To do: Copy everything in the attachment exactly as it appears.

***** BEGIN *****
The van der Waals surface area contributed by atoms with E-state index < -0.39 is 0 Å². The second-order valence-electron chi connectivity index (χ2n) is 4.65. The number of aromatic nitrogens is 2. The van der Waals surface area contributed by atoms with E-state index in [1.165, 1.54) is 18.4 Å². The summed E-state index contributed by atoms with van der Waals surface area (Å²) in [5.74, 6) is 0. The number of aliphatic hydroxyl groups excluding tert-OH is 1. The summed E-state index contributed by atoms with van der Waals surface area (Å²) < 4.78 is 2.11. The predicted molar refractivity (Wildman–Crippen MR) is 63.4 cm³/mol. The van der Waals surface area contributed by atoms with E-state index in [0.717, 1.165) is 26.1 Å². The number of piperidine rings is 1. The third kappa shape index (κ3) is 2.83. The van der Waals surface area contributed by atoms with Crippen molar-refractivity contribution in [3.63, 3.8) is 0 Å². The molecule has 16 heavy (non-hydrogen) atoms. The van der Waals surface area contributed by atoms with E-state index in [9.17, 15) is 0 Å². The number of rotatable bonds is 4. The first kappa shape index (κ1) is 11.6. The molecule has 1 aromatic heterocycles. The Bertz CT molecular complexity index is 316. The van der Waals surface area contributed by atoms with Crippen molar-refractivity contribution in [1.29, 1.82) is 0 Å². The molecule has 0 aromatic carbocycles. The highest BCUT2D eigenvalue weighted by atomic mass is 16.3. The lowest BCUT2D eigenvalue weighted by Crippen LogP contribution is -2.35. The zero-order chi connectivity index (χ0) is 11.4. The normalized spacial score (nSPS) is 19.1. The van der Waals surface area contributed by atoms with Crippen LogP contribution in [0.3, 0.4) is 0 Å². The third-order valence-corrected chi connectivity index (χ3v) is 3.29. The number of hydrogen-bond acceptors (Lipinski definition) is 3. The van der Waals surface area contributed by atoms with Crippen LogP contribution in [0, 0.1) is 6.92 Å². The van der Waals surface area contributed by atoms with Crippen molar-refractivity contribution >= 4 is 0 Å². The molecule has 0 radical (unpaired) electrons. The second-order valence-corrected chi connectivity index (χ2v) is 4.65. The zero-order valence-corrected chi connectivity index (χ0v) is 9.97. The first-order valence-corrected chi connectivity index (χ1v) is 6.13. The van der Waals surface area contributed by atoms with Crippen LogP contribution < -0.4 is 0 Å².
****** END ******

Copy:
The van der Waals surface area contributed by atoms with E-state index < -0.39 is 0 Å². The second-order valence-electron chi connectivity index (χ2n) is 4.65. The number of aromatic nitrogens is 2. The van der Waals surface area contributed by atoms with E-state index in [1.165, 1.54) is 18.4 Å². The summed E-state index contributed by atoms with van der Waals surface area (Å²) in [5.74, 6) is 0. The number of aliphatic hydroxyl groups excluding tert-OH is 1. The summed E-state index contributed by atoms with van der Waals surface area (Å²) < 4.78 is 2.11. The predicted molar refractivity (Wildman–Crippen MR) is 63.4 cm³/mol. The van der Waals surface area contributed by atoms with E-state index in [0.717, 1.165) is 26.1 Å². The number of piperidine rings is 1. The third kappa shape index (κ3) is 2.83. The van der Waals surface area contributed by atoms with Crippen molar-refractivity contribution in [3.63, 3.8) is 0 Å². The molecule has 16 heavy (non-hydrogen) atoms. The van der Waals surface area contributed by atoms with E-state index in [9.17, 15) is 0 Å². The number of rotatable bonds is 4. The first kappa shape index (κ1) is 11.6. The molecule has 1 aromatic heterocycles. The Bertz CT molecular complexity index is 316. The van der Waals surface area contributed by atoms with Crippen molar-refractivity contribution in [1.29, 1.82) is 0 Å². The molecule has 0 aromatic carbocycles. The highest BCUT2D eigenvalue weighted by atomic mass is 16.3. The lowest BCUT2D eigenvalue weighted by Crippen LogP contribution is -2.35. The zero-order chi connectivity index (χ0) is 11.4. The normalized spacial score (nSPS) is 19.1. The van der Waals surface area contributed by atoms with Crippen LogP contribution in [0.3, 0.4) is 0 Å². The third-order valence-corrected chi connectivity index (χ3v) is 3.29. The number of hydrogen-bond acceptors (Lipinski definition) is 3. The van der Waals surface area contributed by atoms with Crippen LogP contribution in [0, 0.1) is 6.92 Å². The van der Waals surface area contributed by atoms with Crippen molar-refractivity contribution >= 4 is 0 Å². The molecule has 0 radical (unpaired) electrons. The second-order valence-corrected chi connectivity index (χ2v) is 4.65. The zero-order valence-corrected chi connectivity index (χ0v) is 9.97. The first-order valence-corrected chi connectivity index (χ1v) is 6.13. The van der Waals surface area contributed by atoms with Crippen LogP contribution < -0.4 is 0 Å².